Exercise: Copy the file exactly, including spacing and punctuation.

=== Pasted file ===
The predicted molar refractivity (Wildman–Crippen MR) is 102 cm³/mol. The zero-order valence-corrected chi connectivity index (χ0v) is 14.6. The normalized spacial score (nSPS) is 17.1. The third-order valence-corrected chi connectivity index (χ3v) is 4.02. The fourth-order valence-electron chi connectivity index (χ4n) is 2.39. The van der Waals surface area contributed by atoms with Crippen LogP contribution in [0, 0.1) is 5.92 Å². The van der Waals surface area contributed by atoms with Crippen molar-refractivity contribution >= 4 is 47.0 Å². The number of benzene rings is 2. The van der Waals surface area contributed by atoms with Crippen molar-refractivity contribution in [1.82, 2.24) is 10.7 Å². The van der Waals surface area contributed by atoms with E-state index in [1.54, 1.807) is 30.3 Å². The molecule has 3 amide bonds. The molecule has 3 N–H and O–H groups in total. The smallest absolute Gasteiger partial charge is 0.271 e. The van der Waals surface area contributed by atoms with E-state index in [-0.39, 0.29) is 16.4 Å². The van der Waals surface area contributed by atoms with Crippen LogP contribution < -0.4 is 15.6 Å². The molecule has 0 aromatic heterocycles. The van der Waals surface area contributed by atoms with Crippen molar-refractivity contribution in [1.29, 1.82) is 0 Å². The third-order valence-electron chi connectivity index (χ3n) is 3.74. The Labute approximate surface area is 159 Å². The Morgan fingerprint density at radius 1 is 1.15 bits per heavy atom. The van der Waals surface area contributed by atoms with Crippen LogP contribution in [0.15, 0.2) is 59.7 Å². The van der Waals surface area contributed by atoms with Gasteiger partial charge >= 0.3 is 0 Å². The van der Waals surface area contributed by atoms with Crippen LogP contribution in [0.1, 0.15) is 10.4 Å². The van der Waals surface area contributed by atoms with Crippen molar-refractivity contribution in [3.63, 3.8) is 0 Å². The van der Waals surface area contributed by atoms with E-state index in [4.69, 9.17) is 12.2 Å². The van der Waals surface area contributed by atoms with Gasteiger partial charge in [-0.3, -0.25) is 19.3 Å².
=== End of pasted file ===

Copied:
The predicted molar refractivity (Wildman–Crippen MR) is 102 cm³/mol. The zero-order valence-corrected chi connectivity index (χ0v) is 14.6. The normalized spacial score (nSPS) is 17.1. The third-order valence-corrected chi connectivity index (χ3v) is 4.02. The fourth-order valence-electron chi connectivity index (χ4n) is 2.39. The van der Waals surface area contributed by atoms with Crippen LogP contribution in [0, 0.1) is 5.92 Å². The van der Waals surface area contributed by atoms with Crippen molar-refractivity contribution >= 4 is 47.0 Å². The number of benzene rings is 2. The van der Waals surface area contributed by atoms with Crippen molar-refractivity contribution in [1.82, 2.24) is 10.7 Å². The van der Waals surface area contributed by atoms with E-state index in [1.54, 1.807) is 30.3 Å². The molecule has 3 amide bonds. The molecule has 3 N–H and O–H groups in total. The smallest absolute Gasteiger partial charge is 0.271 e. The van der Waals surface area contributed by atoms with E-state index in [-0.39, 0.29) is 16.4 Å². The van der Waals surface area contributed by atoms with Crippen LogP contribution < -0.4 is 15.6 Å². The molecule has 0 aromatic heterocycles. The van der Waals surface area contributed by atoms with Crippen molar-refractivity contribution in [1.29, 1.82) is 0 Å². The third-order valence-electron chi connectivity index (χ3n) is 3.74. The Labute approximate surface area is 159 Å². The Morgan fingerprint density at radius 1 is 1.15 bits per heavy atom. The van der Waals surface area contributed by atoms with Crippen LogP contribution in [0.15, 0.2) is 59.7 Å². The van der Waals surface area contributed by atoms with Gasteiger partial charge >= 0.3 is 0 Å². The van der Waals surface area contributed by atoms with Crippen LogP contribution in [0.1, 0.15) is 10.4 Å². The van der Waals surface area contributed by atoms with Crippen molar-refractivity contribution in [3.63, 3.8) is 0 Å². The van der Waals surface area contributed by atoms with E-state index in [4.69, 9.17) is 12.2 Å². The van der Waals surface area contributed by atoms with Gasteiger partial charge in [-0.3, -0.25) is 19.3 Å².